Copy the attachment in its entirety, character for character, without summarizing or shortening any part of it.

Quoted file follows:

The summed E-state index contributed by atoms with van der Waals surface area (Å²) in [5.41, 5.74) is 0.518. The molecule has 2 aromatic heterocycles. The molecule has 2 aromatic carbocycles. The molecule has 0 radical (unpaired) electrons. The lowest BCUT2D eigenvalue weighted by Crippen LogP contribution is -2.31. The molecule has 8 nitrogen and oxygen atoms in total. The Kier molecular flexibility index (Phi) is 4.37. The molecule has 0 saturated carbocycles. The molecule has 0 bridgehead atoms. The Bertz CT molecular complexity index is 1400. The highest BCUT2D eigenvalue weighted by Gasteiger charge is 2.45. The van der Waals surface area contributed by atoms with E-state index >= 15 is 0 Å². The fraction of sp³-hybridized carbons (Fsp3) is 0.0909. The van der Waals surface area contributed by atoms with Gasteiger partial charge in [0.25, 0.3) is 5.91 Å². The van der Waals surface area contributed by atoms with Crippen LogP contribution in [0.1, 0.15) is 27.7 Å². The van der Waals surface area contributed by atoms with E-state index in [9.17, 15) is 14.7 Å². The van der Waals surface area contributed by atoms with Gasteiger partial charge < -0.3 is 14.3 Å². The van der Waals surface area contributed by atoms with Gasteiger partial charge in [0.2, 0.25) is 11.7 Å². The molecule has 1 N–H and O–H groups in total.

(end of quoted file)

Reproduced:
The summed E-state index contributed by atoms with van der Waals surface area (Å²) in [5.41, 5.74) is 0.518. The molecule has 2 aromatic heterocycles. The molecule has 2 aromatic carbocycles. The molecule has 0 radical (unpaired) electrons. The lowest BCUT2D eigenvalue weighted by Crippen LogP contribution is -2.31. The molecule has 8 nitrogen and oxygen atoms in total. The Kier molecular flexibility index (Phi) is 4.37. The molecule has 0 saturated carbocycles. The molecule has 0 bridgehead atoms. The Bertz CT molecular complexity index is 1400. The highest BCUT2D eigenvalue weighted by Gasteiger charge is 2.45. The van der Waals surface area contributed by atoms with E-state index >= 15 is 0 Å². The fraction of sp³-hybridized carbons (Fsp3) is 0.0909. The van der Waals surface area contributed by atoms with Gasteiger partial charge in [0.25, 0.3) is 5.91 Å². The van der Waals surface area contributed by atoms with Crippen LogP contribution in [0.1, 0.15) is 27.7 Å². The van der Waals surface area contributed by atoms with E-state index in [9.17, 15) is 14.7 Å². The van der Waals surface area contributed by atoms with Gasteiger partial charge < -0.3 is 14.3 Å². The van der Waals surface area contributed by atoms with Gasteiger partial charge in [0.2, 0.25) is 11.7 Å². The molecule has 1 N–H and O–H groups in total.